• General judicial power of attorney for cases and collections This power of attorney allows the bearer to represent the company before courts and litigate for the company.
  • General power of attorney for acts of ownership This power entitles to sell, buy, encumber, or impose ownership limitations on the assets that belong to the company.
  • General power of attorney to approve bonds and contracts of credit
  • This power of attorney grants representation of the company for the fulfillment or endorsement of payment of obligations as well as the signing of checks and contracts that can encumber the company.

Other Important Obligations

Companies should also be aware of the following obligations:

  • Registration with the National Registry of Foreign Investments ("Registro Nacional de Inversiones Extranjeras", "RNIE") of any foreign capital participating in the company;
  • Application for a federal tax identification number, ("Registro Federal de Contribuyentes, R.F.C.") in order to open bank accounts, sign leases, keep records of tax-deductible expenses and write invoices;
  • Registration with the Mexican Social Security Institute ("Instituto Mexicano del Seguro Social", "IMSS"). Each time the company hires or terminates an employee, it must give notice to the IMSS within 15 days;
  • Registration with the National Institute for the Workers’ Housing Fund ("INFONAVIT) and the Retirement Savings System ("Sistema de Ahorro para el Retiro", "SAR"); and
  • Application for environmental and other necessary licenses.

Administration of the S.A. or S.A. de C.V.

All S.A. and S.A. de C.V. are administered by its highest corporate body, the General Shareholders Assembly ("Asamblea General de Accionistas", "Assembly"). The assembly is responsible for the ratification of all operations and for taking resolutions. Shareholders must meet at least once a year and within four months following the end of the reporting period in an ordinary assembly meeting. The shareholder’s main obligation is to approve the annual financial report and the election or ratification of the administrator or board of administration. Shareholders might also conduct extraordinary assemblies in which they decide upon (i) the continuation or the dissolution of the organization, (ii) an increase or decrease of the capital, (iii) a merger or any other modification of the company’s articles and by-laws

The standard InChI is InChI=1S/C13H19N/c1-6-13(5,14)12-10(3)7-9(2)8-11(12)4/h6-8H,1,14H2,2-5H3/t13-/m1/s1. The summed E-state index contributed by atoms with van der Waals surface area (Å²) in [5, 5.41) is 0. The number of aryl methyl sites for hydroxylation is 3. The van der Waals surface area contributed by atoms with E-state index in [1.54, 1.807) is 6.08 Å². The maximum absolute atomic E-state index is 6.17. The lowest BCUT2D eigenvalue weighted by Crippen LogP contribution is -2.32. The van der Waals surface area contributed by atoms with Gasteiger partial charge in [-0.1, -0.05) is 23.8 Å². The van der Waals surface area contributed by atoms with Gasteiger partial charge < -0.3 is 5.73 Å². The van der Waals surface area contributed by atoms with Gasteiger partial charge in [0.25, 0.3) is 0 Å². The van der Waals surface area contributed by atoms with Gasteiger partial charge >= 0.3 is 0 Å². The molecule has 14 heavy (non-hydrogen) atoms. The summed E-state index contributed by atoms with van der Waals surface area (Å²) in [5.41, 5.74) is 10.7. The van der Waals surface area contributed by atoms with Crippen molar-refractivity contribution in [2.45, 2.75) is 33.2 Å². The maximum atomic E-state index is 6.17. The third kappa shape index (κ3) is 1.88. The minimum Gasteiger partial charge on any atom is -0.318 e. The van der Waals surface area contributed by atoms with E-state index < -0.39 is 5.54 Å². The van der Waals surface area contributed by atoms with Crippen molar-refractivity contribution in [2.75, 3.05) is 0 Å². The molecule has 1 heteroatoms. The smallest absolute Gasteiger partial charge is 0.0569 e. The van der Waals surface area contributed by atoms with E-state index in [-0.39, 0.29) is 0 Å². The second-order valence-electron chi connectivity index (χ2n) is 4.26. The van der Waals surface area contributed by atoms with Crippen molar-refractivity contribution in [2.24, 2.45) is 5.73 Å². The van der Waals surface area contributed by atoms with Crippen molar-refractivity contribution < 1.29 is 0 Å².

In order to constitute an ordinary assembly, half of the company’s capital must to be represented and any resolutions must be approved by the majority of the participants in the assembly. In general, three-quarters of the company’s capital must be represented in an extraordinary assembly and resolutions have to be approved by half of the corporate capital.

The shareholders designate one or several temporary and revocable executives, who may be partners, in order to manage the company. While a sole administrator is named the General Manager, two or more administrators form an Administrative Board ("Consejo de Administradores"). All their powers and responsibilities are regulated within the articles of incorporation and by-laws. Sole administrator’s meetings or members of the board of administrators’ meetings may be held inside or outside of Mexico. Foreign sole administrators or directors that act in Mexico need a work visa.

The Administrators are also responsible for presenting a financial report at the annual shareholder_s annual assembly that includes the following information:

Financial statement for the past fiscal period;

  • Balance sheet;
  • Income statement;
  • Statement of changes in financial position and equity.

Labor Obligations

Foreign investors must pay special attention to Mexican labor law. Mexican labor law was last reformed in July 1970 and there has only been minor changes since. Labor obligations are based on the existence of an employment relationship. While U.S. labor relationships are guided by the principle of "hire at will and fire without payment of an indemnity," Mexican labor relationships are based on the principle of "stability of an employment relationship and the payment of an indemnity." Although a comprehensive reform is overdue, it is not expected to happen during this new administration.